5 reasons you should NOT measure Facebook fans

For better success, measure these three aspects of your brand’s Facebook page.


Coca-Cola has nearly 24 million fans on Facebook. That’s 600,000 more than Justin Bieber, and 7 million fewer than Michael Jackson.

Want to compare other celebrities on Facebook? AllFacebook has released a page that does just that:

FB followers

What does that tell you about these brands and artists?

Nothing.

Don Bartholomew (a.k.a. MetricsMan) describes Facebook Fans and Twitter followers as vanity metrics.

Here are five reasons they should not be used to measure social media success:

1. They are not a measure of impressions. Measuring impressions has been described as an old-fashion metric, but counting fans isn’t even that. Hypebot recently released a study showing that one in a hundred fans “liked” brand updates. Worst yet, previous studies showed that 1 in 500 brand updates reached their targets.

2. They are not a measure of advocacy. According to eMarketer, research shows that Facebook fans are not more likely to buy from the brand after becoming a fan. In that research, the top two reasons to become a fan are “to receive discounts” and “I am an existing customer.”

3. They are not a measure of engagement.
On any given update, Coca-Cola receives about 5,000 “likes” and comments; Justin Bieber averages 30,000 “likes.” If you’ll recall, Bieber has about 23 million fewer fans than Coke.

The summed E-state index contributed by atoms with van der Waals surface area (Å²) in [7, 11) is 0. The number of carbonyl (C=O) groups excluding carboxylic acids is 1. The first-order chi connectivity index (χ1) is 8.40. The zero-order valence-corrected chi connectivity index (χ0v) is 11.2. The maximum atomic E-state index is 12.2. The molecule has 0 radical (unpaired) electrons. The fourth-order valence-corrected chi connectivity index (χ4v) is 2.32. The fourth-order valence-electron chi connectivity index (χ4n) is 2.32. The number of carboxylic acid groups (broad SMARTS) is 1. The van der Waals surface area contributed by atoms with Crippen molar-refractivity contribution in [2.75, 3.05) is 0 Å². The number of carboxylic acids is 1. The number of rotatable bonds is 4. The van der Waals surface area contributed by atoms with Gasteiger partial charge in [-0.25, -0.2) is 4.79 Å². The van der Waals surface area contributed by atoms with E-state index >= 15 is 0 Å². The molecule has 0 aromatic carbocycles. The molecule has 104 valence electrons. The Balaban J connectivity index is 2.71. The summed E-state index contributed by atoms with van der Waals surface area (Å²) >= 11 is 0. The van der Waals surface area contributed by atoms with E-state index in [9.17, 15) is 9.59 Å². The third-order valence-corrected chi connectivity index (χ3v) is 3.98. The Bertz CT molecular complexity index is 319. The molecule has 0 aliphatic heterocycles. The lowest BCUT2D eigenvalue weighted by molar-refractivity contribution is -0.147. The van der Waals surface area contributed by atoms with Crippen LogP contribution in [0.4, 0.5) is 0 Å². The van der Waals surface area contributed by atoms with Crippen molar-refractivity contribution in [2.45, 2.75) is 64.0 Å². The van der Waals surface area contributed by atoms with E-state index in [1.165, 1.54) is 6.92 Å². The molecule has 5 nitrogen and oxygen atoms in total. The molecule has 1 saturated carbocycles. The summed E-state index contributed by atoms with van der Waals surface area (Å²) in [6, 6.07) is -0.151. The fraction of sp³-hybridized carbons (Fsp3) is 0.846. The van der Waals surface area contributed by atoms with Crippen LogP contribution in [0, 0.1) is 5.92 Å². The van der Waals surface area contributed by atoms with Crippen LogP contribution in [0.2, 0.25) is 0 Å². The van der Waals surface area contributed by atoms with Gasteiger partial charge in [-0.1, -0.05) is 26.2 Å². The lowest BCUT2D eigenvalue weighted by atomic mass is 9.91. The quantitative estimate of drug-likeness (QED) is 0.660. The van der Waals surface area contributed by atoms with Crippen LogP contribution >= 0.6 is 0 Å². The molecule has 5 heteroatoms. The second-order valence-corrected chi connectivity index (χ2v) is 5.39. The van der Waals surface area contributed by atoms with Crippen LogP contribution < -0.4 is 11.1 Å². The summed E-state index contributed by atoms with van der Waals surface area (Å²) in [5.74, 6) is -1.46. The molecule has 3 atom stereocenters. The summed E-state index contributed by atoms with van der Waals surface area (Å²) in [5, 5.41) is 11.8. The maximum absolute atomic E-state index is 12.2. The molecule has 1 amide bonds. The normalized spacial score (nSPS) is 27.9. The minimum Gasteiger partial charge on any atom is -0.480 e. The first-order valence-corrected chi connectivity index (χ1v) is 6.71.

4. They are not tied to a particular objective. The Barcelona Principles of Measurement place “Goal Setting and Measurement” at the very top of the list. Unless your business objective is to obtain fans, measuring fans is not the way to go.

5. A small fan base is fine if it’s active. Don’t beat yourself up if your page has a small number of fans. If your fans are engaging with you and responding to your updates in the way you are hoping for, you are doing fine.

This is not to say that a Facebook Fan page is not a good tool for marketing or corporate reputation management. But in 99 percent of cases, there are better ways to measure you’re success on Facebook.

They include:

•Measuring click-throughs. If your Facebook updates links to your online properties—for instance, a news release, a landing page, an online brochure, an article—the click-through rate will tell you how many fans read it. While this isn’t the ultimate in PR measurement, it at least tells you how many fans did what you expected of them.

•Measuring feedback. This will tell you the quality of your engagement. Not only does it show how many fans saw your update and reacted to it, but it also tells you how many are likely to receive future updates from you.

•Monitoring global discussion volume and sentiment on your page.
This practice will give you valuable information on your brand’s advocacy and reputation. It will also detect crises or opportunities as they emerge.

Pascal Jappy is product manager at Augure, a corporate reputation management firm in Europe. A version of this story first appeared on the blog Reputation in Action.

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